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Marketing vs Branding: What's the Difference?

There's a fair amount of confusion out there when it comes to the difference between marketing and branding. I know this because when I post criticisms of branding, I often get embroiled in discussions about other types of marketing. To illustrate the point, here's a email I recently received from a Sales Machine reader:

Big fan of your columns and always enjoy the commentary. I'm a sales and marketing director in a mid-sized company. Something we pride ourselves on is innovative, technology driven products and thinking outside the box. I try to build my marketing plan based on the same. Two years ago we management hired a big branding company to "rebrand" us. Doing this they have empowered a brand director who can't find his way out of the box and we have clashed. So maybe you can help me answer the difference in marketing and branding?
Will do. First, let's see exactly why you're confused. Here is the definition of "marketing" from wikipedia:
  • Marketing is the process of performing market research, selling products and/or services to customers and promoting them via advertising to further enhance sales.
  • Marketing generates the strategy that underlies sales techniques, business communication, and business developments.
  • Marketing is an integrated process through which companies build strong customer relationships and creates value for their customers and for themselves.
And, by contrast, here is the definition of "brand management" from wikipedia:
  • Brand management is the application of marketing techniques to a specific product, product line, or brand [in order] to increase a product's perceived value to the customer and thereby increase brand franchise and brand equity.
Wow! That all sounds so impressive, doesn't it? All strategic and cool and "gosh! we ought pay a lot of money for all that." Which would be great if it weren't utter BS.

The wikipedia definitions were written by marketing people and are really just a reflection of what marketing professionals WISH were the case. In reality, the situation is quite a bit different.

Thus here is my real-world definition of marketing:

  • Marketing provides tactical assistance to the sales function, by locating and nurturing qualified leads in order to reduce the cost of sale and shorten the sales cycle. To do this, marketing groups use a variety of techniques, such as advertising, research, and logo design.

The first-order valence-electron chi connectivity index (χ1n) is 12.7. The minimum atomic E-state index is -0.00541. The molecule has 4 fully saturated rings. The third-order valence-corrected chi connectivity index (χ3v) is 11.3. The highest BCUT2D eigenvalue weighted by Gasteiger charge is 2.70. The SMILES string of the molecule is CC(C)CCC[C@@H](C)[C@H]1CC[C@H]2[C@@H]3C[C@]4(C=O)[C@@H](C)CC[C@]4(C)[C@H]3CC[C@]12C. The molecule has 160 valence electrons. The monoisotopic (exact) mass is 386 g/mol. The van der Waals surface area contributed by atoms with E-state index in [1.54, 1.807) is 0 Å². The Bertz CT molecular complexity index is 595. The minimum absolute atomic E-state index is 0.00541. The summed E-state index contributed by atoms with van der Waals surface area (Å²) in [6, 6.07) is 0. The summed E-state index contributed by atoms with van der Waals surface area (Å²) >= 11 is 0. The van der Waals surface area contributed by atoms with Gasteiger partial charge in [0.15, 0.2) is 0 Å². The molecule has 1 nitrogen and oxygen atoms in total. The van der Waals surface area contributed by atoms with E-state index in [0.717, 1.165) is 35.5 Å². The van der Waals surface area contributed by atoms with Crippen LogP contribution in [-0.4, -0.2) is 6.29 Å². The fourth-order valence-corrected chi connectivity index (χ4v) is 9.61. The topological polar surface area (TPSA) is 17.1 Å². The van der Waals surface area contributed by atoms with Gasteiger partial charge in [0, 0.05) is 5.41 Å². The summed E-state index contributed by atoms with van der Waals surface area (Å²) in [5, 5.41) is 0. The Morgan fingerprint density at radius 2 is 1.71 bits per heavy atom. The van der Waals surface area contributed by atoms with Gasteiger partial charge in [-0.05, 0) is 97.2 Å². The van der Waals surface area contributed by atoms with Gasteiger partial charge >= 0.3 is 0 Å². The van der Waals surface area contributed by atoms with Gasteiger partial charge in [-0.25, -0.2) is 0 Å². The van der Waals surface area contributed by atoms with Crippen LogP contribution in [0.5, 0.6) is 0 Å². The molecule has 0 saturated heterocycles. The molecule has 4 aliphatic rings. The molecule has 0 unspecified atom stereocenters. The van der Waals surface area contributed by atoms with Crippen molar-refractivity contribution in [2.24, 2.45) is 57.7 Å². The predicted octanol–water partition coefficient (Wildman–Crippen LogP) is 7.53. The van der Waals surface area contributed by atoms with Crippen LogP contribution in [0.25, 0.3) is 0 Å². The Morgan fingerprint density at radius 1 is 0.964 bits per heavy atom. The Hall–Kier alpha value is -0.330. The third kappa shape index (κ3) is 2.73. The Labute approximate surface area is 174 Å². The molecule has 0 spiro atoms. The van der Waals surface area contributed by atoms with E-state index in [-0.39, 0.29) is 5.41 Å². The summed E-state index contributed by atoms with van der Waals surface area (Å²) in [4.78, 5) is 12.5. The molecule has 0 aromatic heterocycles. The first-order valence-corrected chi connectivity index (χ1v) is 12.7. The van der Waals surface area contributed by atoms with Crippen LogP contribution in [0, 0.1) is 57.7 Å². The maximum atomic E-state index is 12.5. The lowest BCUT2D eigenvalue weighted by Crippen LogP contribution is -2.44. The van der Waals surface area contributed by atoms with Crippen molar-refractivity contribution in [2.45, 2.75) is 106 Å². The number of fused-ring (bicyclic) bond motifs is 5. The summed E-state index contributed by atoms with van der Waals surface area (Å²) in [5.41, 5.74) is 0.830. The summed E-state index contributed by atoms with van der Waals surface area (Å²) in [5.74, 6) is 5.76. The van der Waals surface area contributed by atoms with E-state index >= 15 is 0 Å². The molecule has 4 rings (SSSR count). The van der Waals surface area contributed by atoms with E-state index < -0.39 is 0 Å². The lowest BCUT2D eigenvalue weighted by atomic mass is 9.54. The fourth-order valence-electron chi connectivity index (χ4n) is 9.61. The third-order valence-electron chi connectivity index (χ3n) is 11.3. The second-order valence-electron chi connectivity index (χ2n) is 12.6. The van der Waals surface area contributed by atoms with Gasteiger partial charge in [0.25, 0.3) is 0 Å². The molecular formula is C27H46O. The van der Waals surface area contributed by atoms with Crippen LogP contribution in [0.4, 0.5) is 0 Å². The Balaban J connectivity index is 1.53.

And, in fact, if you look at marketing groups that really provide value, you discover that that's exactly what they're doing. With that in mind, here is my real-world definition of branding:
  • Branding is a currently popular buzzword that marketing professionals use in order to make their jobs seem more important, and in order to take credit for the work of other groups, like Sales and Engineering.
And, indeed, whenever you find marketing professional talking about branding, it's usually in the context of pretending that they're responsible for product design, or for sales support, etc. -- as long as those groups are successful. When they're not, hey, it's always the fault of the other guy.

Please note that this is not to say that BRAND is not important. It's very important. However, the activities of the marketing group (i.e. the things that they really do, like logo design, advertising, etc.) actually have very little impact on brand, which is largely the result of product quality over time.

Why, then, is there such a gigantic delta between how marketers want to define themselves and the role that they actually play inside the corporation? The answer is simple: the marketing guys have done a great job of selling the concept of "marketing is strategic" along with the various buzzwords that reinforce it.

Taken as a profession, this successful repositioning of marketing from a tactical function into a strategic one is real victory of fantasy over reality -- exactly the kind of thing that marketers claim that they can do for products. So, in a way, they're right. But they're also wrong, too.

The problem is that the era of "strategic marketing" is almost over, because the concept doesn't work. Marketing professionals are NOT qualified to tell engineers how to design, sales pros how to sell, sales support people how to manage customers, etc.

So we have a classic situation where the "branding" (if you will) of "strategic marketing" has created expectations that the product "real life marketing" can't fulfill. The result is entirely predictable. The "strategic marketing" is gradually being seen as a empty fad.

Meanwhile, REAL marketing (as I've defined it above) is undergoing an incredible explosion. Armed with new tools and technology, and a better understanding of how sales processes work, there are marketing groups out there that are having an ENORMOUS impact on revenue and profit.

Unfortunately, dumb ideas sometimes die hard, and it sounds like our Sales Machine reader has gotten saddled with one of these "strategic marketing" drones who's embraced the "branding" buzzword. Essentially that means that the firm will be paying a "branding" tax.

Worst case, real marketing will get starved for money while the "branding" activity eats up dollars with no discernible impact on sales. So sad, but I've seen it happen a hundred times.


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